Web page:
Accessing the Inaccessible using Hovercraft

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The “discovery by chance” of the Victor diamond mine location by a geology student during a fishing trip in the 1980s and subsequent research showing the “emptiness ” of the James Bay Wetlands suggests this entry promoting Air Cushion Technology to explore at ground level the potential of these Wetlands where Critical Minerals are concerned in or near the Ring of Fire in Northern Ontario. The map in the sidebar shows the Wetlands bordering James Bay.

There are canoe routes throughout Northern Ontario which would be utilized to begin with as a known baseline and the other unmapped waterways would be explored and mapped by a Hovercraft/Drone/LIDAR combination (sidebar middle) emphasizing areas of interest as overlays on existing aerial surveys.

The costs for this exercise would be 1/10th to 1/15th the cost of an aerial survey with much more detail and 3D capabilities together with a benign environmental effect because of the Hovercraft low footprint pressure.

An 995ED hovercraft could be the pilot vehicle for this, but a 4tonne Air Cushion Landing Craft ( lower sidebar) configuration recently proposed for Ship to Shore early winter freeze up and Spring thaw use would be more appropriate for exploring the larger creeks and rivers since it could be rigged as a mobile laboratory and living quarters capable of on site evaluation of material samples.

Since Hovercraft are all seasons machines a comprehensive overview of the “unknowns “ without environmental impact is possible.

Hovercraft would work in parallel with existing conventional machines wherever required because of their flexibility.

The Victor Diamond Location in the middle of the Wetlands close to the Attawapiskat River was the most prolific of 16-18 kimberlite locations at that location and was only discovered because of a chance observation by a geology student during a fishing trip. Since the Ring of Fire Mining Area is just west of the diamond mine and 14 of the 18 Critical Minerals are in Northern Ontario but with accessibility issues, the use of hovercraft to access, explore, survey and map the potential of the sensitive Wetlands is the most logical choice since it is essentially amphibian country.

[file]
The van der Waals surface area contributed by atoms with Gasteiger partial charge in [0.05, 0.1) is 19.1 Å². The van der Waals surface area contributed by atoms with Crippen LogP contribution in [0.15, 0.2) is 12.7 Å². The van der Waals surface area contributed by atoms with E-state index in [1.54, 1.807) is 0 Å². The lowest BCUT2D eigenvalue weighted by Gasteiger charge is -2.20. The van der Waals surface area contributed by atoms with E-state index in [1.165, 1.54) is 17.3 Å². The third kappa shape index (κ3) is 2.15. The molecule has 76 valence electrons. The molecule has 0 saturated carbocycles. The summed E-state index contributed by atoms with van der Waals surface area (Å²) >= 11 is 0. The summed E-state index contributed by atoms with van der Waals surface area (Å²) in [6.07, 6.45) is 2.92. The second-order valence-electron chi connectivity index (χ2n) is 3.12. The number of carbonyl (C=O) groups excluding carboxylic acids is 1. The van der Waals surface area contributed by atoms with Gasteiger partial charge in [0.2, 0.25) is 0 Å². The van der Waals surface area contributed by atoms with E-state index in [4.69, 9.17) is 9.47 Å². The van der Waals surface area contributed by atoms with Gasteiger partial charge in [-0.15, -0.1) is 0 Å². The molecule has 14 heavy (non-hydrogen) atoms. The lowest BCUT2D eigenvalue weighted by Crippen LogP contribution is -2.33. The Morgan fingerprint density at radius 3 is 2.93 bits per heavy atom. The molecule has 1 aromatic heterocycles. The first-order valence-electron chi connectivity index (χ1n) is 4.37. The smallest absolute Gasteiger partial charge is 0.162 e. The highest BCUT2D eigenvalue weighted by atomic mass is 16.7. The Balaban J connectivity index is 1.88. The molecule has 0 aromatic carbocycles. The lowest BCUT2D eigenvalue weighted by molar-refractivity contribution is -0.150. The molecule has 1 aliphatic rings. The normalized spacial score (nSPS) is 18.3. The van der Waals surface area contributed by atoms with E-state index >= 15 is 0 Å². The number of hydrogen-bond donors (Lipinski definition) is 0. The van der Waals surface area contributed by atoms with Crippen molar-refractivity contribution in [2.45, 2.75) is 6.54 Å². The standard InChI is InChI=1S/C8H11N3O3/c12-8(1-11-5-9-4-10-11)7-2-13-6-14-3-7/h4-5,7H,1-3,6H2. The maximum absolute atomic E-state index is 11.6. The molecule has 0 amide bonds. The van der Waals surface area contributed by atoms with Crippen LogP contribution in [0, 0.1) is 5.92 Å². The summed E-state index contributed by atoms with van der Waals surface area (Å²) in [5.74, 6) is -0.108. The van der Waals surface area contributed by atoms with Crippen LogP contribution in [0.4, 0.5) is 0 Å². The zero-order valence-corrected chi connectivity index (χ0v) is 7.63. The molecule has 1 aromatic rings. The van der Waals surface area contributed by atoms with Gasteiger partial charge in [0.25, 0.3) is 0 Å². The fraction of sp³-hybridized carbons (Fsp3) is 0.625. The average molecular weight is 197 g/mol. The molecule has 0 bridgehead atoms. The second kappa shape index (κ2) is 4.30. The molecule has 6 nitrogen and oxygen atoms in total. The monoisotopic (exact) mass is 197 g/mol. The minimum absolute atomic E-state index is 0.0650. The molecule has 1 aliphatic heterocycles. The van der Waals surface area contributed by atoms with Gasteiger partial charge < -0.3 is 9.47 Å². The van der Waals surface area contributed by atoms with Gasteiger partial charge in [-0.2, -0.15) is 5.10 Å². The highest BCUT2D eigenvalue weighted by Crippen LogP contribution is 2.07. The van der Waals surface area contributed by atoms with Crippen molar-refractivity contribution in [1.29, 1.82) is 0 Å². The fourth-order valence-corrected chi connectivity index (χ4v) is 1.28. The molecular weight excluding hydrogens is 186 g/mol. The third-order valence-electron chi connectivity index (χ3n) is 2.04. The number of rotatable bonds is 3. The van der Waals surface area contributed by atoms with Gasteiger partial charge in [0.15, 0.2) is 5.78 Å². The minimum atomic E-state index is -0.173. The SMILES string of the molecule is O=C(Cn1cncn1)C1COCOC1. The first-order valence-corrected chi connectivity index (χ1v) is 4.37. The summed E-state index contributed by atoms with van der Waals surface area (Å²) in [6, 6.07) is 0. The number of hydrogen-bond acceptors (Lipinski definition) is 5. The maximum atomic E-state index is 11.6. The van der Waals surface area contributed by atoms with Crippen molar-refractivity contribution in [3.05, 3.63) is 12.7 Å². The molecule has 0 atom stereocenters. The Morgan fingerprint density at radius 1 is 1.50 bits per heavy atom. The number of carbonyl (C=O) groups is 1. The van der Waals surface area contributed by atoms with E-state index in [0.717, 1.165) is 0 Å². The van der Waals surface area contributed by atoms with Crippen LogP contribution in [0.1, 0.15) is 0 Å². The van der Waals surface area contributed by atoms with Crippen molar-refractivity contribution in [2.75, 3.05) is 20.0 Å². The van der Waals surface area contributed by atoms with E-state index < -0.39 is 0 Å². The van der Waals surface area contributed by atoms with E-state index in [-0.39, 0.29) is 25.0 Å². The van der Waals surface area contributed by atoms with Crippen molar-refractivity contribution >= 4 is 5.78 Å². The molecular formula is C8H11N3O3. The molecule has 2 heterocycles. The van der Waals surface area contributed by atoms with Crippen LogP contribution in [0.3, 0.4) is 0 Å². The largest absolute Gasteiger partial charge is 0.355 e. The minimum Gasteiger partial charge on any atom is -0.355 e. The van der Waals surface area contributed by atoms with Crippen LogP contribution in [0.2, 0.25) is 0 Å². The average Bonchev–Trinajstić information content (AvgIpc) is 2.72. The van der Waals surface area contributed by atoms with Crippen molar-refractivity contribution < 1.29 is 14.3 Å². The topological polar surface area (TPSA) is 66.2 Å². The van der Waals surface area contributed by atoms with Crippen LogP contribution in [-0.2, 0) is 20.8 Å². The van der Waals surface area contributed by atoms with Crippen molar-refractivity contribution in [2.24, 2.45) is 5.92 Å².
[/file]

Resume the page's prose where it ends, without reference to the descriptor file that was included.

Together with LIDAR dedicated drones in conjunction with the hovercraft a comprehensive mapping and surface database as overlays on existing aerial surveys would be provided and since the costs would be much lower than conventional surveys with greater detail, planning for access requirements would have a much higher confidence level.

Roads to access the area have been estimated to be as much as $850,000,000 with no guarantee with regards to the drainage integrity of the Wetlands, which it is vital to maintain.

Where the effects of climate change are involved the use of hovercraft as benign vehicles with their very low footprint pressure evaluating the means of access to Northern Ontario’s Wetlands is less objectionable than any other considerations at this point in time and would be met with less opposition where sensitive environmental issues are concerned.



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  • Name:
    John Mitchell
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